Pat Birch Honored April 28 at Rosie's Theater Kids' Evening of Mentorship, Featuring Rosie O'Donnell, Shuler Hensley

By Michael Gioia
28 Apr 2014

Shuler Hensley
Shuler Hensley

Rosie's Theater Kids presents Passing It On: An Evening of Mentorship April 28 at the Alvin Ailey Citigroup Theater. This year's event honors legendary director-choreographer and RTKids mentor Pat Birch.

The evening, set to begin at 7 PM, benefits Rosie's Theater Kids and features Emmy Award-winning TV host and actress (and RTKids founder) Rosie O'Donnell — who will receive the Isabelle Stevenson Award at the 2014 Tony Awards for her work with RTKids — alongside the students in a re-imagined, percussive version of "Rhythm of Life."

Additionally, Tony winner Shuler Hensley sings Stephen Sondheim's "Agony" with one of RTKids' baritones; Footloose choreographer Lynne Taylor-Corbett creates a piece for RTKids youngest level boys and the men from ABT Studio Company to "Holding Out for a Hero"; Mamie Duncan-Gibbs appears with the students in a Fosse-style production number mentored by Chet Walker; and acclaimed tap dancer Deborah Mitchell (Black and Blue) performs a duet with an RTKids hoofer.

American choreographer and director Birch began her career as a dancer in Broadway musicals, including Brigadoon, Goldilocks and West Side Story, and as a soloist with Martha Graham and Agnes de Mille. She earned Tony Award nominations for her choreography of the original Broadway productions of Grease, Over Here!, Pacific Overtures, Music Is and Parade. Birch has directed and choreographed music videos for Cyndi Lauper, the Rolling Stones and Carly Simon and also choreographed numbers on "Saturday Night Live" for six years.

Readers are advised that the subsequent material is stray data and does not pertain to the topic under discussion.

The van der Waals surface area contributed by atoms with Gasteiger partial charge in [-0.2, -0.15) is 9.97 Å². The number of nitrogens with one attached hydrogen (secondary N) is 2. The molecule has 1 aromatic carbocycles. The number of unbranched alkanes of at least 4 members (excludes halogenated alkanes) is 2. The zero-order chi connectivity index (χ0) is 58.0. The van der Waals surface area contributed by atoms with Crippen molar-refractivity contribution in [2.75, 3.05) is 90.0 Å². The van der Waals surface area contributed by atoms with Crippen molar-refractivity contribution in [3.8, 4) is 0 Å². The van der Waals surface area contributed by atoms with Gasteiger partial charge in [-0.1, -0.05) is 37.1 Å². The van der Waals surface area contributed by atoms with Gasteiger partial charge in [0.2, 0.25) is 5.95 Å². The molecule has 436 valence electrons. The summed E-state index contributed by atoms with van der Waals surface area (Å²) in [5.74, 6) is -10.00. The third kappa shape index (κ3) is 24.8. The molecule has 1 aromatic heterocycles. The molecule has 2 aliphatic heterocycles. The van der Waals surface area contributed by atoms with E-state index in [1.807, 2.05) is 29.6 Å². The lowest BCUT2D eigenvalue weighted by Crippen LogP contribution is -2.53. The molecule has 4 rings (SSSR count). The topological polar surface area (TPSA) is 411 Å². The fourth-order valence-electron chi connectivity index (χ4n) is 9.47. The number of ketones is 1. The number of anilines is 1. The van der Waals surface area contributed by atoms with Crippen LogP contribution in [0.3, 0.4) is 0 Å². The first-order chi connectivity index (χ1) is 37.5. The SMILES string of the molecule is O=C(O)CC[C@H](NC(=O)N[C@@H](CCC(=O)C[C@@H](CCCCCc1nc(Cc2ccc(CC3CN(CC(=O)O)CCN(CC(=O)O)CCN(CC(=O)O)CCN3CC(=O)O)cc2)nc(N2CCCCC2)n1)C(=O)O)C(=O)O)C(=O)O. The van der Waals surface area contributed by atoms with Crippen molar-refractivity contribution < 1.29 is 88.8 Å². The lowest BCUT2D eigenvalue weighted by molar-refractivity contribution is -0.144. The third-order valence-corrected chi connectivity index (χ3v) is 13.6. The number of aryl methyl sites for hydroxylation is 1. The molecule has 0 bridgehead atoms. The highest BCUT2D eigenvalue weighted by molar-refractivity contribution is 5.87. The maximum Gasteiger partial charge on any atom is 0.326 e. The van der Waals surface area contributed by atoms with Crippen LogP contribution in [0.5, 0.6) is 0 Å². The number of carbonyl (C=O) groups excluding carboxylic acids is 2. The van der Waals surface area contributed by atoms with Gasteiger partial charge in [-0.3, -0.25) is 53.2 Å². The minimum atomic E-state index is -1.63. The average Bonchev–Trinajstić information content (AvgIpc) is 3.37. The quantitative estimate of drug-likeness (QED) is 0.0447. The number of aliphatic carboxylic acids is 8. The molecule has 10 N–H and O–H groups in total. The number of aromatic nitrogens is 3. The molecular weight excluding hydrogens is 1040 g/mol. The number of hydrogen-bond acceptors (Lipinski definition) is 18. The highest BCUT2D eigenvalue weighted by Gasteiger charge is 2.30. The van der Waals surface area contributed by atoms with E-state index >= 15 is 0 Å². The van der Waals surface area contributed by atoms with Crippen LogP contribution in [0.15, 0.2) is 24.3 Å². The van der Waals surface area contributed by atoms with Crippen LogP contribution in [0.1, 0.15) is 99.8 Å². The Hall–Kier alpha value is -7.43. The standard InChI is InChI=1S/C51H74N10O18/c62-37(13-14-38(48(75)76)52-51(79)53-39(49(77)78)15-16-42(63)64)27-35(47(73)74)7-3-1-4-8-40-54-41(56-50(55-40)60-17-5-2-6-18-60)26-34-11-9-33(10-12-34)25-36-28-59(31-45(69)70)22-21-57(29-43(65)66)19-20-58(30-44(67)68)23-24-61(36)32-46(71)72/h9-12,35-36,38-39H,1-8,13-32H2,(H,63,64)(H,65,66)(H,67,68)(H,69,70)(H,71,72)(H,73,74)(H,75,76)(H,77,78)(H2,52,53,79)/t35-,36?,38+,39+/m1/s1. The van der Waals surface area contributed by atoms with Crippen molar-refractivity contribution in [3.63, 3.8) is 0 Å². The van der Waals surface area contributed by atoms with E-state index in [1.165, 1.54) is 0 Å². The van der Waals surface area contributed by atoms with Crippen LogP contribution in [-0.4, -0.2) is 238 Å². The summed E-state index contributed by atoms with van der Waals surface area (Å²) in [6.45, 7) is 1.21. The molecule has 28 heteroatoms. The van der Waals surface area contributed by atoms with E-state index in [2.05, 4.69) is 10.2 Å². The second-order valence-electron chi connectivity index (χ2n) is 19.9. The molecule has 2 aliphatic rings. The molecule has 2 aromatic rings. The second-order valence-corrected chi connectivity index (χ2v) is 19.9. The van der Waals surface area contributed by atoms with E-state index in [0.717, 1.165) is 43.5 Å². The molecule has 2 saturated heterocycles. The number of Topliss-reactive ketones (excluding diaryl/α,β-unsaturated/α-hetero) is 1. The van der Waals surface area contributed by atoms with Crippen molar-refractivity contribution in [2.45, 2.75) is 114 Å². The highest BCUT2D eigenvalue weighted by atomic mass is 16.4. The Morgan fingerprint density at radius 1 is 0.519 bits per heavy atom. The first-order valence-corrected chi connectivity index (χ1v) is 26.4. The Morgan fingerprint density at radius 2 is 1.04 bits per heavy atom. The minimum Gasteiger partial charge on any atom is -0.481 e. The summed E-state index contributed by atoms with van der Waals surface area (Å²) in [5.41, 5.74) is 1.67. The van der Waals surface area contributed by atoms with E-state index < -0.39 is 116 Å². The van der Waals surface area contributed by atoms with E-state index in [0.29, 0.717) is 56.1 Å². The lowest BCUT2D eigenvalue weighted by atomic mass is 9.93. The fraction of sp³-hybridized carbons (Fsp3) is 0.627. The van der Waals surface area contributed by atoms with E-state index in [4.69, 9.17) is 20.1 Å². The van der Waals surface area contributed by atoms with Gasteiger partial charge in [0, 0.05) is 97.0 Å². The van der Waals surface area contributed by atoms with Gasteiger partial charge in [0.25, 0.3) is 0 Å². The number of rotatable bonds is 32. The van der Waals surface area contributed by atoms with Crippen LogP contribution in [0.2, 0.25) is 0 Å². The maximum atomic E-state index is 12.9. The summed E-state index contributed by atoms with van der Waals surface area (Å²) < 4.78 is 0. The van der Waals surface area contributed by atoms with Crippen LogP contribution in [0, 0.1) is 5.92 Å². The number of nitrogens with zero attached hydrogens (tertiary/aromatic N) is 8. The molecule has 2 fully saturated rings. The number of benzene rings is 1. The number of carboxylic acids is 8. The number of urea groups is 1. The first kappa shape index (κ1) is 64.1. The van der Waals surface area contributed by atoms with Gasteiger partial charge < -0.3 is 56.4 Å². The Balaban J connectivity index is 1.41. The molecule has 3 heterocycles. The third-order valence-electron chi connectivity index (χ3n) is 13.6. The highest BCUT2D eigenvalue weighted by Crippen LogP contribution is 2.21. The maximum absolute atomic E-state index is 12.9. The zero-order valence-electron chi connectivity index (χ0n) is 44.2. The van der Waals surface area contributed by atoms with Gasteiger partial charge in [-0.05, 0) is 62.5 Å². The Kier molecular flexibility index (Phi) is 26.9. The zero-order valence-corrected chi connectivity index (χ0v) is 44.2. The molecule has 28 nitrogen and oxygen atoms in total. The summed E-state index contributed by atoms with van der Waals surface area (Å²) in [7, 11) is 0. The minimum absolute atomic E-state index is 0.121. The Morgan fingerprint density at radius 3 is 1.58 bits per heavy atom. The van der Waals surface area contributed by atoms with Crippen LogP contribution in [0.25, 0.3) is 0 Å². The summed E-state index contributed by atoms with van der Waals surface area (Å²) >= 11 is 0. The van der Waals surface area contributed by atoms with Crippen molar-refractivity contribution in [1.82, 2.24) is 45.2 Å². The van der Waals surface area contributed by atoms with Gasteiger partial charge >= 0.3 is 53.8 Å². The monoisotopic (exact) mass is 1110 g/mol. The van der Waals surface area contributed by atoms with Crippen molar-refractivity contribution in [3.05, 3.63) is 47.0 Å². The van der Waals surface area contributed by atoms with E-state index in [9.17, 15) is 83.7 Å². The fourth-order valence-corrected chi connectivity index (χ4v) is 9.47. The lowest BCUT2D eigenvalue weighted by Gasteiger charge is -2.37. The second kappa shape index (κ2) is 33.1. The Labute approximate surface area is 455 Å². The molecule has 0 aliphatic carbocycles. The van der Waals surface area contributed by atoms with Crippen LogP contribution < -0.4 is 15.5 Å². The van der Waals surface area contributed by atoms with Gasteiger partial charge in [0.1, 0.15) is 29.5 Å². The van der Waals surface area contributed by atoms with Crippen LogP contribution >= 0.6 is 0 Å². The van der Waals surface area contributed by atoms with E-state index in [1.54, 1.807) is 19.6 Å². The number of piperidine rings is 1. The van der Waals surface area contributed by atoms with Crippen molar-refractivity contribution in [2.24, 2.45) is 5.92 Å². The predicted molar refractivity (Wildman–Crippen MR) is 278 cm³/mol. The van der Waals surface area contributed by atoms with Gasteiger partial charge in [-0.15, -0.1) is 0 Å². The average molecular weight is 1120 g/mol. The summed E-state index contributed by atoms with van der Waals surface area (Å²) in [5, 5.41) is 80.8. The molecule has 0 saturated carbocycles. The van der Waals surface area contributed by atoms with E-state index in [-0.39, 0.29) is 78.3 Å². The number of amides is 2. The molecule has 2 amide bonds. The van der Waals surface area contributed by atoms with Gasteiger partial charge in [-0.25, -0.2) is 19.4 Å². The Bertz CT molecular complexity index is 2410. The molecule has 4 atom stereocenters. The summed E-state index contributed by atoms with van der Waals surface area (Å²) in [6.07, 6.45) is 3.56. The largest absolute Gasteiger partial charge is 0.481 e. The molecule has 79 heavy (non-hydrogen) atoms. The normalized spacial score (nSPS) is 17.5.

Passing It On: An Evening of Mentorship, according to press notes, "not only provides an exciting opportunity for the students to collaborate with some of Broadway's great talents, but also allows them to be part of a true ensemble."

Rosie's Theater Kids has been dedicated to enriching the lives of children through the arts since 2003. It serves students who otherwise would not have the opportunity to experience theatre, changing the trajectory of their lives by providing comprehensive classes in music, dance, and drama; thoughtful mentoring; and structured academic guidance. Eighty percent of students who participate in Rosie's Theater Kids are from low-income families. Rosie's Theater Kids annually serves more than 5,000 teachers, students, and their family members at 20 schools. They are currently in schools in Harlem, Midtown West, Chelsea, Lower East Side, East Village, Inwood and Chinatown.

For more information, visit RosiesTheaterKids.org.